Robbie was a trouper, I had to give her that. She was still going strong, with only the occasional yawn, sitting in my living room and calling out cards every few seconds despite the lack of any improvement whatsoever. And that is why I was so pissed, because it was nonsense; nonsense that I had, for a little while at least, forgotten to close my mind to. Nonsense, in short, that could never, ever fucking work.
Everything was running well. My trusty laptop had no problems with the 'questionably obtained' EEG software, which was running smoothly, sending video versions of the ESP cards to the 'thinking cap,' as Roberta now called it.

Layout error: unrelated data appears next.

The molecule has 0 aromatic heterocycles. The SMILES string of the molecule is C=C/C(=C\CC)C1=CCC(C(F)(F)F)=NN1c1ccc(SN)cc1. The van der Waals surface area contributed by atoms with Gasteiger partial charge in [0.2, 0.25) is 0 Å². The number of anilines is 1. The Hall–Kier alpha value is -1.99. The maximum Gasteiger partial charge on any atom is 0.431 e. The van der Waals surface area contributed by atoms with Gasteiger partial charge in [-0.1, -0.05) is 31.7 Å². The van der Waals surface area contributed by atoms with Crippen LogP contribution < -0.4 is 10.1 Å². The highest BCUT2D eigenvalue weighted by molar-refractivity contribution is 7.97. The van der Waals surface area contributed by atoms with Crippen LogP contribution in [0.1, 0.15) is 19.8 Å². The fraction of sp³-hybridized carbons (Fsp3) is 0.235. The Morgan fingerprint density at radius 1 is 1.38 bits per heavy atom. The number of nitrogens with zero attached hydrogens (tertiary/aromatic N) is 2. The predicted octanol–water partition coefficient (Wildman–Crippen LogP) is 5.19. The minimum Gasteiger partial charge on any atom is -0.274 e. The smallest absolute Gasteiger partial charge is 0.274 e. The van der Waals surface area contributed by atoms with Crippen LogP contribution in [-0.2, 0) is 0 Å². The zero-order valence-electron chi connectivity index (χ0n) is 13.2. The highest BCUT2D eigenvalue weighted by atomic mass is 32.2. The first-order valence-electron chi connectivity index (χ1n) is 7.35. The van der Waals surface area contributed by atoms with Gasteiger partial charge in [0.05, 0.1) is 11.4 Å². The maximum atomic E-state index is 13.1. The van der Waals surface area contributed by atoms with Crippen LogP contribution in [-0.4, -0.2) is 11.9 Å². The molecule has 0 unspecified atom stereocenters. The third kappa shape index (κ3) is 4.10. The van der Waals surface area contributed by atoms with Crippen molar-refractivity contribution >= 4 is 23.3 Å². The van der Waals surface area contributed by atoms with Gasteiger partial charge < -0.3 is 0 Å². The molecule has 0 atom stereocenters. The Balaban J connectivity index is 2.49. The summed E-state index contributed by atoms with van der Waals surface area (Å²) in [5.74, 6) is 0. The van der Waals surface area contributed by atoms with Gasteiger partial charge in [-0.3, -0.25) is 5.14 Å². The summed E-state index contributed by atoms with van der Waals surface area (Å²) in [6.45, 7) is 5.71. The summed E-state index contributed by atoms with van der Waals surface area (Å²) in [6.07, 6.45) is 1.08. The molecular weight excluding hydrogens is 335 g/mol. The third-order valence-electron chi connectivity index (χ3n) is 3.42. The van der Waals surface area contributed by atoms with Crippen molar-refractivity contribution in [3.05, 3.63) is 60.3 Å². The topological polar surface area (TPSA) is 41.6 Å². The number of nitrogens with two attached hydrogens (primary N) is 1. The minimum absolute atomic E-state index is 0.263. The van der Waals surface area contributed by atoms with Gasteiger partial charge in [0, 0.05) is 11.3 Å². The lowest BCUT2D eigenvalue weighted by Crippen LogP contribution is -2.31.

No, the problem here lay not with the equipment, but with the theory. You see, I knew it would never work, but some small irrational part of me had thought, for the barest fraction of a moment, that there might be something—some improvement, some new insight, intercourse with the gods, something. Stupid, I know, but there it was.
My theory, which I've already admitted was stupid, was based on adding something to the mix that as far as I could find had never been attempted. You see, back in those bad old late seventies, they had tried a shitload of experiments that had centered on using computers to send images to the brain, all of which had failed miserably. My addition, our addition, I suppose, was to add a wrinkle to this method, a wrinkle that actually predated the computers of that period.